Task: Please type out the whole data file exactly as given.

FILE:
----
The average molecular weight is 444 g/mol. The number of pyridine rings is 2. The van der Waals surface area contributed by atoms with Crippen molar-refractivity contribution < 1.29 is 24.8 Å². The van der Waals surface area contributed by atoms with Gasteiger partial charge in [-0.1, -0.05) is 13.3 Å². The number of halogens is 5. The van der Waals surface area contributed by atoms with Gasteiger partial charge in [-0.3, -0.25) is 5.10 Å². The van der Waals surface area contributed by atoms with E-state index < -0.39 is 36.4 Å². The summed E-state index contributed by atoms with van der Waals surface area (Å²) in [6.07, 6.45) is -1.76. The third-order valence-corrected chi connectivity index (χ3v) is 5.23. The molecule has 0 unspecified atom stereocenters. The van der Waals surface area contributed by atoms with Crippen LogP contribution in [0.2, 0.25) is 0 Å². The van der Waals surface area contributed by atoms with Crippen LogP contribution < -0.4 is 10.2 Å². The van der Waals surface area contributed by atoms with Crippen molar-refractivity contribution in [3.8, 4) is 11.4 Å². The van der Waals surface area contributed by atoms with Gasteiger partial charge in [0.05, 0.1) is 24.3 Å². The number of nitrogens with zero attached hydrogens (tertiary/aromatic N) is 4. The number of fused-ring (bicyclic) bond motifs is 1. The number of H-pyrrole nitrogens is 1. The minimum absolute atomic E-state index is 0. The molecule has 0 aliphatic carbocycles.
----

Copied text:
The average molecular weight is 444 g/mol. The number of pyridine rings is 2. The van der Waals surface area contributed by atoms with Crippen molar-refractivity contribution < 1.29 is 24.8 Å². The van der Waals surface area contributed by atoms with Gasteiger partial charge in [-0.1, -0.05) is 13.3 Å². The number of halogens is 5. The van der Waals surface area contributed by atoms with Gasteiger partial charge in [-0.3, -0.25) is 5.10 Å². The van der Waals surface area contributed by atoms with E-state index < -0.39 is 36.4 Å². The summed E-state index contributed by atoms with van der Waals surface area (Å²) in [6.07, 6.45) is -1.76. The third-order valence-corrected chi connectivity index (χ3v) is 5.23. The molecule has 0 unspecified atom stereocenters. The van der Waals surface area contributed by atoms with Crippen LogP contribution in [0.2, 0.25) is 0 Å². The van der Waals surface area contributed by atoms with Crippen LogP contribution < -0.4 is 10.2 Å². The van der Waals surface area contributed by atoms with Crippen molar-refractivity contribution in [3.8, 4) is 11.4 Å². The van der Waals surface area contributed by atoms with Gasteiger partial charge in [0.05, 0.1) is 24.3 Å². The number of nitrogens with zero attached hydrogens (tertiary/aromatic N) is 4. The number of fused-ring (bicyclic) bond motifs is 1. The number of H-pyrrole nitrogens is 1. The minimum absolute atomic E-state index is 0. The molecule has 0 aliphatic carbocycles.